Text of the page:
Gas pipeline bills threaten national parks

The grandeur of our national parks includes nearly every conceivable environment our country has to offer, from the dense woodlands of Shenandoah to the desert expanses of Death Valley. These parks were established to ensure these landscapes are protected and “unimpaired for the enjoyment of future generations,” but thanks to legislation working through Congress now, it would be easier to puncture these landscapes with natural gas pipelines. 

Since the 1920s, pipeline companies have needed to get Congressional approval for a right-of-way across National Park Service lands to construct a pipeline. This is an important and time-tested provision that has allowed for reasonable development of our country’s natural gas resources while ensuring that the public gets a vote before allowing National Park land to be used to transport fossil fuels.  

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But three proposed bills—H.R. 2295 in the House of Representatives and S. 411 and S. 1196 in the Senate—would eliminate that long-standing provision. It would remove the requirement for Congressional approval – and with that the vote of the public -- before giving away park land for a gas pipeline, subjecting that power instead to the whims of whatever political party sits in the White House at that moment.  

These bills threaten our national parks, and they must be defeated. If any of them become law, it would open parks across the country to the risk of expanded development. Many pipelines are currently proposed in the East, including ones that would cross through or near Delaware Water Gap National Recreation Area (one of the top ten most-visited parks in the country), and the Appalachian National Scenic Trail. But more than just Eastern parks are at risk: as gas production continues to increase out West, parks across California, Arizona and Utah could find themselves in the path of a new gas pipeline.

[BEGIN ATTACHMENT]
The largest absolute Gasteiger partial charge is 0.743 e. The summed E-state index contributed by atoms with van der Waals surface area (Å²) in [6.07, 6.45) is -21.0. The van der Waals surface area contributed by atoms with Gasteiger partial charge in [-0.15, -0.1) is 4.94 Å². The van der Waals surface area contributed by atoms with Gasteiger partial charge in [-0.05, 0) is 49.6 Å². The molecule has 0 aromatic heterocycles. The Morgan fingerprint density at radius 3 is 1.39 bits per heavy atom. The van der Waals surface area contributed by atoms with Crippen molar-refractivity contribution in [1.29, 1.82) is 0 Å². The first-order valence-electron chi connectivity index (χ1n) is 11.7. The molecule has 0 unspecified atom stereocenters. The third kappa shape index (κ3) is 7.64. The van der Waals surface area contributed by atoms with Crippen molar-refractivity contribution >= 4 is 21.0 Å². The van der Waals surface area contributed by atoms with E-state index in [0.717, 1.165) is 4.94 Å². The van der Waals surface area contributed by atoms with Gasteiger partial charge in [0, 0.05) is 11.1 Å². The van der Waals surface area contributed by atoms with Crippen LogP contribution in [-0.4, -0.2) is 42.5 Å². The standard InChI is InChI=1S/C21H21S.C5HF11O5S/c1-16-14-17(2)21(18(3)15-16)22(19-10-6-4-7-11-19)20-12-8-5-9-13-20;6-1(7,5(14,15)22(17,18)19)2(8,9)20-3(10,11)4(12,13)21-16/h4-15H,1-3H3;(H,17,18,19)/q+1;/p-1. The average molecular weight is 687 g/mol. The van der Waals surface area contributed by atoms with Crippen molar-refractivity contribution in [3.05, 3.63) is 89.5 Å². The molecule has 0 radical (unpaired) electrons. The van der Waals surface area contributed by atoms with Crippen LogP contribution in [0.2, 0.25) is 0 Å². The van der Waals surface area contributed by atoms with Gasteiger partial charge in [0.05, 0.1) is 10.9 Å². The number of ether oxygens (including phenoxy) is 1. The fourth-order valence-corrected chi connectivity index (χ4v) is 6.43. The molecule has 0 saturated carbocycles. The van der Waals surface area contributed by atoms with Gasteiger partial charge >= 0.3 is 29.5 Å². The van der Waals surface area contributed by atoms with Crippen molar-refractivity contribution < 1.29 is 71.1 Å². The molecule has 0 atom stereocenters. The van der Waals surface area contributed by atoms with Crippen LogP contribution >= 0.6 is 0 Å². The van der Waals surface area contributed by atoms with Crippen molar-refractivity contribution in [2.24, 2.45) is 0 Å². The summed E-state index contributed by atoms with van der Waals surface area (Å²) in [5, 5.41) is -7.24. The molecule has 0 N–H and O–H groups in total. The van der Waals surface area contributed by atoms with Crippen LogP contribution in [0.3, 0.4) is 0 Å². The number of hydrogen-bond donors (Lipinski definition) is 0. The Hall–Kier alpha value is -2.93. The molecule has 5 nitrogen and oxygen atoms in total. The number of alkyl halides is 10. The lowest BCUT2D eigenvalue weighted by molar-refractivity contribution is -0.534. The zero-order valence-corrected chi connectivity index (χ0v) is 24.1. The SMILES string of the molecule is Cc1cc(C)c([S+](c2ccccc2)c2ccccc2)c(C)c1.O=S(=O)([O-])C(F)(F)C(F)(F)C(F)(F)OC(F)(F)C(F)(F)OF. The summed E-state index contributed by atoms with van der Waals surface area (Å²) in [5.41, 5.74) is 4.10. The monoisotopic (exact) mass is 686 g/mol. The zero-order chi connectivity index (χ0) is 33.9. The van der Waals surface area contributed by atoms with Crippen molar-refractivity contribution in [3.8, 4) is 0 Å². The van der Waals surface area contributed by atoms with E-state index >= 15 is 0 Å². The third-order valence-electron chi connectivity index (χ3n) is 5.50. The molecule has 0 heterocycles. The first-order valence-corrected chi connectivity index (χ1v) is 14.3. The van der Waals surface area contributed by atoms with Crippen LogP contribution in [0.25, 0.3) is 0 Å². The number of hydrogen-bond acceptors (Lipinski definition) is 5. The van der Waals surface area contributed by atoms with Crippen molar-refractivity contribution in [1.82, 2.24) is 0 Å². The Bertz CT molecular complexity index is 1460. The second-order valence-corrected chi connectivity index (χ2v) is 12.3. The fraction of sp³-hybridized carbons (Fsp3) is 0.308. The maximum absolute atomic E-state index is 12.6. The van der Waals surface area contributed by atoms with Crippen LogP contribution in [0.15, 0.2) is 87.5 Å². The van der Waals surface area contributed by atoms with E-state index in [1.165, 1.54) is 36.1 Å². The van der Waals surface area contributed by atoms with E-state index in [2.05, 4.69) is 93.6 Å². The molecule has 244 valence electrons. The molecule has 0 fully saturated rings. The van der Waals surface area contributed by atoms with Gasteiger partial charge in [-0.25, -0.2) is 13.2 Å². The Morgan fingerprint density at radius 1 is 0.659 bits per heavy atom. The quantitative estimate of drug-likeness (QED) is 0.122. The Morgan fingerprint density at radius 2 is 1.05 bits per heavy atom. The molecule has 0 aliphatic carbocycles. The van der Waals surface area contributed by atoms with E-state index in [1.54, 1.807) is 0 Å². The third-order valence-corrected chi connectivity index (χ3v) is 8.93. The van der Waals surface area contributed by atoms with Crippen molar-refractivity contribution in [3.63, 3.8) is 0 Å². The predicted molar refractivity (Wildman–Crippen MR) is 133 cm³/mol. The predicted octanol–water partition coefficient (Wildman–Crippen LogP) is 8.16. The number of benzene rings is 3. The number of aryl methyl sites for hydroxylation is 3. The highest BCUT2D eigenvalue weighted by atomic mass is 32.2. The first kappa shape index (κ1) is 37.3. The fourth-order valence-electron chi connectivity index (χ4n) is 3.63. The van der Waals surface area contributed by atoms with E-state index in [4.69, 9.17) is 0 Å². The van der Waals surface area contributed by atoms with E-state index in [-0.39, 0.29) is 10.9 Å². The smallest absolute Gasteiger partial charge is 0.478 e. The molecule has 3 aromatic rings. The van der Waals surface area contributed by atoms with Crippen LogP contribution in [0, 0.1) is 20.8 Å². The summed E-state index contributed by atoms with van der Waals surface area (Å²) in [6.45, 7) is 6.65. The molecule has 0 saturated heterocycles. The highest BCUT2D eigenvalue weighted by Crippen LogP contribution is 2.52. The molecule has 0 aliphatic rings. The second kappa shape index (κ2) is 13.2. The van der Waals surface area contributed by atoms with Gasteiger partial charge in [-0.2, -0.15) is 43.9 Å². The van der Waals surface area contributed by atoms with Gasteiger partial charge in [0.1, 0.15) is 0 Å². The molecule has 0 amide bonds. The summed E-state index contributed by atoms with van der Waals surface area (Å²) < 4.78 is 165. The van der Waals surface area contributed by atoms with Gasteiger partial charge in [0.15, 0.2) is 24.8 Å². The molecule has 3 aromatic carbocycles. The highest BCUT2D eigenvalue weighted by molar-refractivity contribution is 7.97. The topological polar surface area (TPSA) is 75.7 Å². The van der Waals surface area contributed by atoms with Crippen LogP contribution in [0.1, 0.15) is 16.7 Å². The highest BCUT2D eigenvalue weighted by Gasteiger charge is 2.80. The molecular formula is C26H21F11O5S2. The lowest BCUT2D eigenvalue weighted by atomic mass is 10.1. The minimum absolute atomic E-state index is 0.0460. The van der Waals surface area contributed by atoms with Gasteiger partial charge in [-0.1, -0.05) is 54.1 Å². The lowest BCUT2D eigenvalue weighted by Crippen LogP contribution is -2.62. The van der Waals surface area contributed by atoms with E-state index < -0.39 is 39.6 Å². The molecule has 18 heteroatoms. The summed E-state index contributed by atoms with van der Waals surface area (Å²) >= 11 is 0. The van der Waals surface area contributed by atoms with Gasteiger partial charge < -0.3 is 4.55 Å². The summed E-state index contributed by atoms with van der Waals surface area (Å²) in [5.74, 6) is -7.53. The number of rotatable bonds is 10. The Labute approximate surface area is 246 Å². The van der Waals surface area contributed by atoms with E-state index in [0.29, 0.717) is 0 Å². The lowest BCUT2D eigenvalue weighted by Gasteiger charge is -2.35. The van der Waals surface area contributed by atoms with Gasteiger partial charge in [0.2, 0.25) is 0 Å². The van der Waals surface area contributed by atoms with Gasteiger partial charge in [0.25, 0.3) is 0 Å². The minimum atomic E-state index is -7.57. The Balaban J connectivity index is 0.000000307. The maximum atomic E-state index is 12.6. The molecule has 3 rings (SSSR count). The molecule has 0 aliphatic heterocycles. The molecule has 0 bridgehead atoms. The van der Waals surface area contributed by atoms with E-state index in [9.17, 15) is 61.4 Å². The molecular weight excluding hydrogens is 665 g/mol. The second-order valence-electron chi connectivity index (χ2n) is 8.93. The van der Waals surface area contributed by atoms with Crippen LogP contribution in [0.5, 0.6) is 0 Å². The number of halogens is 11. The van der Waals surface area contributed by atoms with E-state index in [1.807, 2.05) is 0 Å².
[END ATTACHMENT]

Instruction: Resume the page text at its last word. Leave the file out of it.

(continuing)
Unmitigated placement of natural gas pipelines through national parks is inconsistent with the conservation mandate that created both the National Park System and the agency that protects them. Pipeline construction would result in acres of land and forest being permanently cleared. Transporting fossil fuels through our parks carries the risk of rupture and explosion, threatening park system resources and values, visitor experience, and human health and safety and would undermine the very purpose for which nationals parks were created. In the past 10 years there have been nearly 2,700 significant gas pipeline accidents, resulting in fires, explosions, casualties, and air and water pollution – that’s more than 20 accidents per month.  

It is no wonder that the National Park Service is firmly opposed to these bills, but there’s a simpler reason why Congress should reject these bills: they are solutions in search of a problem. Congressional approval has long worked to balance the protection of our national parks with expanded energy production, forcing all parties to carefully consider and decide whether the needs of a pipeline should outweigh the protections of a national park.  

Several pipelines have been approved through this process, done in a manner that minimizes their impact on the parks they traverse. We should not be so quick to give up this existing solution for a new problem. The decision to put a pipeline through a national park should be made by the representatives of the American public, not by a select few.  

Now is not the time for our representatives to relinquish this important protection for our national parks. These bills threatened the long-term protection of our national parks. Defeating them will ensure our nation’s most treasured natural landscapes can be enjoyed for generations to come.

Lund is manager of the Landscape Conservation Program at the National Parks Conservation Association.